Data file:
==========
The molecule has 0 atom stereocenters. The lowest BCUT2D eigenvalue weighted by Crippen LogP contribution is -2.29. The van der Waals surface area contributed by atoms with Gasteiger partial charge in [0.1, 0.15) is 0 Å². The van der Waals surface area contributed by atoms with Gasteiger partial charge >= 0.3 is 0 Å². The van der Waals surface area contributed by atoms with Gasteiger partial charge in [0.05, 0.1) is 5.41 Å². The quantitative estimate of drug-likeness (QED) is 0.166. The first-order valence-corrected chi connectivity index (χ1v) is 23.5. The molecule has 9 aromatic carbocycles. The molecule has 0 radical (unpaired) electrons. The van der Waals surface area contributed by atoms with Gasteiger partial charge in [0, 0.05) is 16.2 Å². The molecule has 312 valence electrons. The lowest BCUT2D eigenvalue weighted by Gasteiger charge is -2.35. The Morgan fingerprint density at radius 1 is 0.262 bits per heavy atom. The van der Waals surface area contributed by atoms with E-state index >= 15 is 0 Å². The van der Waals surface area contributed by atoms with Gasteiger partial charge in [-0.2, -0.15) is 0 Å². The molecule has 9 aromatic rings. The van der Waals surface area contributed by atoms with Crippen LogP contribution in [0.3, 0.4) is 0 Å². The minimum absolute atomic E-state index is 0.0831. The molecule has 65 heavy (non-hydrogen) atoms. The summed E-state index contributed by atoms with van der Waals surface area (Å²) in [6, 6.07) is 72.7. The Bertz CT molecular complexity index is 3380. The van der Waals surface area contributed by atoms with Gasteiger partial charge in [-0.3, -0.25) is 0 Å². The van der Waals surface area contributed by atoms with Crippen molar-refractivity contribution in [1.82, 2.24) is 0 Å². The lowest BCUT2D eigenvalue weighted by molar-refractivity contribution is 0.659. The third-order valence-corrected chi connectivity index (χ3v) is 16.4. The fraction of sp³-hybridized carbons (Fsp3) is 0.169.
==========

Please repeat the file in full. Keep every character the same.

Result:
The molecule has 0 atom stereocenters. The lowest BCUT2D eigenvalue weighted by Crippen LogP contribution is -2.29. The van der Waals surface area contributed by atoms with Gasteiger partial charge in [0.1, 0.15) is 0 Å². The van der Waals surface area contributed by atoms with Gasteiger partial charge >= 0.3 is 0 Å². The van der Waals surface area contributed by atoms with Gasteiger partial charge in [0.05, 0.1) is 5.41 Å². The quantitative estimate of drug-likeness (QED) is 0.166. The first-order valence-corrected chi connectivity index (χ1v) is 23.5. The molecule has 9 aromatic carbocycles. The molecule has 0 radical (unpaired) electrons. The van der Waals surface area contributed by atoms with Gasteiger partial charge in [0, 0.05) is 16.2 Å². The molecule has 312 valence electrons. The lowest BCUT2D eigenvalue weighted by Gasteiger charge is -2.35. The Morgan fingerprint density at radius 1 is 0.262 bits per heavy atom. The van der Waals surface area contributed by atoms with E-state index >= 15 is 0 Å². The van der Waals surface area contributed by atoms with Gasteiger partial charge in [-0.2, -0.15) is 0 Å². The molecule has 9 aromatic rings. The van der Waals surface area contributed by atoms with Crippen LogP contribution in [0.3, 0.4) is 0 Å². The minimum absolute atomic E-state index is 0.0831. The molecule has 65 heavy (non-hydrogen) atoms. The summed E-state index contributed by atoms with van der Waals surface area (Å²) in [6, 6.07) is 72.7. The Bertz CT molecular complexity index is 3380. The van der Waals surface area contributed by atoms with Gasteiger partial charge in [-0.3, -0.25) is 0 Å². The van der Waals surface area contributed by atoms with Crippen molar-refractivity contribution in [1.82, 2.24) is 0 Å². The lowest BCUT2D eigenvalue weighted by molar-refractivity contribution is 0.659. The third-order valence-corrected chi connectivity index (χ3v) is 16.4. The fraction of sp³-hybridized carbons (Fsp3) is 0.169.